After their performance, they are applauded, which irks the girls who would've rather performed without a crowd, but they become more friendly once they notice Ravencroft, who they see as some fellow eco-activist. The Hex Girls quickly go back to rehearsing, while the gang and Ravencroft go back to investigating by splitting up. Fred suspects the Hex Girls, so he sticks around to spy on them with Daphne, while Velma and Ravencroft explore an old barn, and Scooby and Shaggy follow the mayor. Fred and Daphne see Thorn doing some sort of ritual and become convinced that the Hex Girls are actually witches. Velma and Ben find a cherry-picking truck in the barn. Scooby and Shaggy see the Mayor talking to and giving things to many of the townspeople. They then run into the witch again, who chases them past to Mayor and into Velma and Ben. Velma then tells the Mayor that she has a plan to catch the witch.
The Gang, Ben, and the Hex Girls meet in the woods. The witch appears and gives chase, but is captured by Daphne and Fred. The witch is revealed to be McKnight, who is Thorn's father. Velma then locates the truck among the trees. She explains that the truck lifted the witch and made her appear to fly, and also deduces that many townspeople were in on the trick, including Jack and the Mayor. Ben scolds the people involved in exploiting Sarah's good name for their benefit.
Back at Ben's house, the gang apologizes to the Hex Girls, and Thorn explains the ritual was just to improve her vocals, and that she is actually 1/16th wiccan. The Mayor and McKnight then arrive, explaining that they had to use the witch to boost the town's economy because of the lack of tourists. They then say that they did find the head marker for Sarah's grave, but still don't know where the grave is located. Velma then remembers that the buckle Scooby found is the same one Sarah's diary in a painting Ben has.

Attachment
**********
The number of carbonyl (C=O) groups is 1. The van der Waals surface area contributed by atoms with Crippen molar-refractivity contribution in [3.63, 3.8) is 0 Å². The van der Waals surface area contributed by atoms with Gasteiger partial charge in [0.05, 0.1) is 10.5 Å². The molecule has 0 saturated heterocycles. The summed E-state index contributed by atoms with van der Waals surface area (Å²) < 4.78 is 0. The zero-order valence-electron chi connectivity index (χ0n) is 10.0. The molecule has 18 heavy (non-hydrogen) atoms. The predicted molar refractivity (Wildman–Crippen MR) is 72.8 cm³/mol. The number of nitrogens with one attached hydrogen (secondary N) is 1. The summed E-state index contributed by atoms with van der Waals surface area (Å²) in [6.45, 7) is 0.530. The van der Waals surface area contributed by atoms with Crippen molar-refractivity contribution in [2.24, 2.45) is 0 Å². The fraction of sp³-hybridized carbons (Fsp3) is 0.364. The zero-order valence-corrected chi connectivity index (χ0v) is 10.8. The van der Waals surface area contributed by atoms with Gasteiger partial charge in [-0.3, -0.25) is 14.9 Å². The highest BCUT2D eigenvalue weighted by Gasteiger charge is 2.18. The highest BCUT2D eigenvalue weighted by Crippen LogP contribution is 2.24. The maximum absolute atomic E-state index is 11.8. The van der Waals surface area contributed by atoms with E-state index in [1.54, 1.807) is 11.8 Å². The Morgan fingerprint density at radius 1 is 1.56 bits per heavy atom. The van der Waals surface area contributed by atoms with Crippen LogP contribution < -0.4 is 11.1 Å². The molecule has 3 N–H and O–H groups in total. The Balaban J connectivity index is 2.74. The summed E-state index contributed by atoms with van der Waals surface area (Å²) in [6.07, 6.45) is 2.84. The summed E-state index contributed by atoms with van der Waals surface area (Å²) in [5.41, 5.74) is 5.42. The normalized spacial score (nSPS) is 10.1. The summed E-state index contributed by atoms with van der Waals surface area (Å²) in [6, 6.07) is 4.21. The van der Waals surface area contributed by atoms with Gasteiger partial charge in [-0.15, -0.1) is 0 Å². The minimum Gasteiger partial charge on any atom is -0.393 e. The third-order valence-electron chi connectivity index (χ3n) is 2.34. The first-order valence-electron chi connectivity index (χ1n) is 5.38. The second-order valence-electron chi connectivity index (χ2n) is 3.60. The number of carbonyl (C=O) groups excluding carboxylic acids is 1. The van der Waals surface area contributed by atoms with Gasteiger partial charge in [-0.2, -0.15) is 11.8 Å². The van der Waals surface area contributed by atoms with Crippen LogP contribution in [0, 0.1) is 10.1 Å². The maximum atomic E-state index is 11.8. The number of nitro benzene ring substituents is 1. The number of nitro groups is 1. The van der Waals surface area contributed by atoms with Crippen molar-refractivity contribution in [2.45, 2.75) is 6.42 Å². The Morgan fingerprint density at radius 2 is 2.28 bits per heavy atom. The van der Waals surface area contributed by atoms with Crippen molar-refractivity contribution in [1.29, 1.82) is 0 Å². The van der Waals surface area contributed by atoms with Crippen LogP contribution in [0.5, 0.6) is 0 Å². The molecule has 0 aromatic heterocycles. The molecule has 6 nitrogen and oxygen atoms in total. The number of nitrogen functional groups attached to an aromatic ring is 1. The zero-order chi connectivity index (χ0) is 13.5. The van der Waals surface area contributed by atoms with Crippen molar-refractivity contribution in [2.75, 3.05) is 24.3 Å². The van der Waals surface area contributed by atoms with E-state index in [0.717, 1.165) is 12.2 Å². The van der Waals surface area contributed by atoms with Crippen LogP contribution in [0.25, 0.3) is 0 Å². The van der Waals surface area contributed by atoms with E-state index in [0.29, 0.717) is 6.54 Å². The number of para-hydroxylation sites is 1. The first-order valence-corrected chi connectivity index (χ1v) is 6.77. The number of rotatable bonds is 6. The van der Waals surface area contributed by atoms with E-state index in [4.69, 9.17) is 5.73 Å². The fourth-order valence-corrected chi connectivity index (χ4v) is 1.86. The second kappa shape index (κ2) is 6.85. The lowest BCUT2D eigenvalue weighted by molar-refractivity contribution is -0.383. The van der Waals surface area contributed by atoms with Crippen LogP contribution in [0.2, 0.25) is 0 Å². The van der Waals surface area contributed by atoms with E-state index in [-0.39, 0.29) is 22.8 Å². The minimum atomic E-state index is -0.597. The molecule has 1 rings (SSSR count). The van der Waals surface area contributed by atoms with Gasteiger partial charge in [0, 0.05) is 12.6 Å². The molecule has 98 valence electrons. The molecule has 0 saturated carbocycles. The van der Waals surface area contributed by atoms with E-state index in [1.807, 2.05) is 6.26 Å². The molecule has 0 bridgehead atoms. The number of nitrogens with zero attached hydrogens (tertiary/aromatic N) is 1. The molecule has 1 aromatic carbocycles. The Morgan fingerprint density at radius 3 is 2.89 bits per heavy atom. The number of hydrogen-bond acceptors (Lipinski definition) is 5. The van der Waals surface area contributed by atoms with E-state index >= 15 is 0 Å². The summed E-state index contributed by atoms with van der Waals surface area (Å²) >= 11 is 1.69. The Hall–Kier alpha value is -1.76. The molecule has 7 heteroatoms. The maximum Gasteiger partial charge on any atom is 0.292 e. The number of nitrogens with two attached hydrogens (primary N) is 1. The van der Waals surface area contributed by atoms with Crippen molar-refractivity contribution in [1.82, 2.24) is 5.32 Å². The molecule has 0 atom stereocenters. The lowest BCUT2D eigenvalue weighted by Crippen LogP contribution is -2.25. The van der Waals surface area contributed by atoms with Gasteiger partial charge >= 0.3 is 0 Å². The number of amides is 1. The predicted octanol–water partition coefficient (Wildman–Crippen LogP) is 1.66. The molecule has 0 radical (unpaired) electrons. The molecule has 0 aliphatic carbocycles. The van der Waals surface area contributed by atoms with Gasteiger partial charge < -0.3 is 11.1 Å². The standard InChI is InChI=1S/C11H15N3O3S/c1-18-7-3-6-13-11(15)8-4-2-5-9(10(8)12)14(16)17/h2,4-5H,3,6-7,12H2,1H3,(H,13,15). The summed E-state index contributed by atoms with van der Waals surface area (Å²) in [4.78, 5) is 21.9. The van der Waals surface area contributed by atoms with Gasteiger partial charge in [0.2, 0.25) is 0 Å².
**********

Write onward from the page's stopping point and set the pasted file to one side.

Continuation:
The gang, Ben, The Hex Girls, McKnight, and the Mayor go to the spot where Scooby found the buckle. Scooby digs deeper and discovers a chest. An excited Ben opens the chest to find not a diary, but a spellbook. He then explains to a horrified Mystery Inc. that Sarah was indeed a witch and that he created the case at the museum in order to meet the gang so they could find the book for him. Becoming insane with his new magical powers derived from the book, Ben captures McKnight, The Mayor, and the Hex Girls before resurrecting Sarah. But Sarah's ghost rejects Ben's idea of ruling the world together and instead wants to destroy it. Horrified by this, Ben attempts to imprison Sarah back in to book, but she says only a wiccan can return her. Velma then gets an idea, and frees Thorn and asks her to read the spell, and sends Scooby and Shaggy to get the book. The gang tries to get the book many times, but Sarah keeps turning pumpkins, trees, and even a turkey into monsters to stop them. Eventually, the gang obtains the book, each throwing it to another person when they get captured until it reaches Thorn. Thorn reads the spell, sending the witch and Ben, whom she grabbed hold of at the last second, back into the book. A burning branch falls on the book, disintegrating it. The gang then free the others, and the witch's monsters turn back to normal (except for the enormous turkey which the town can now use as a tourist attraction).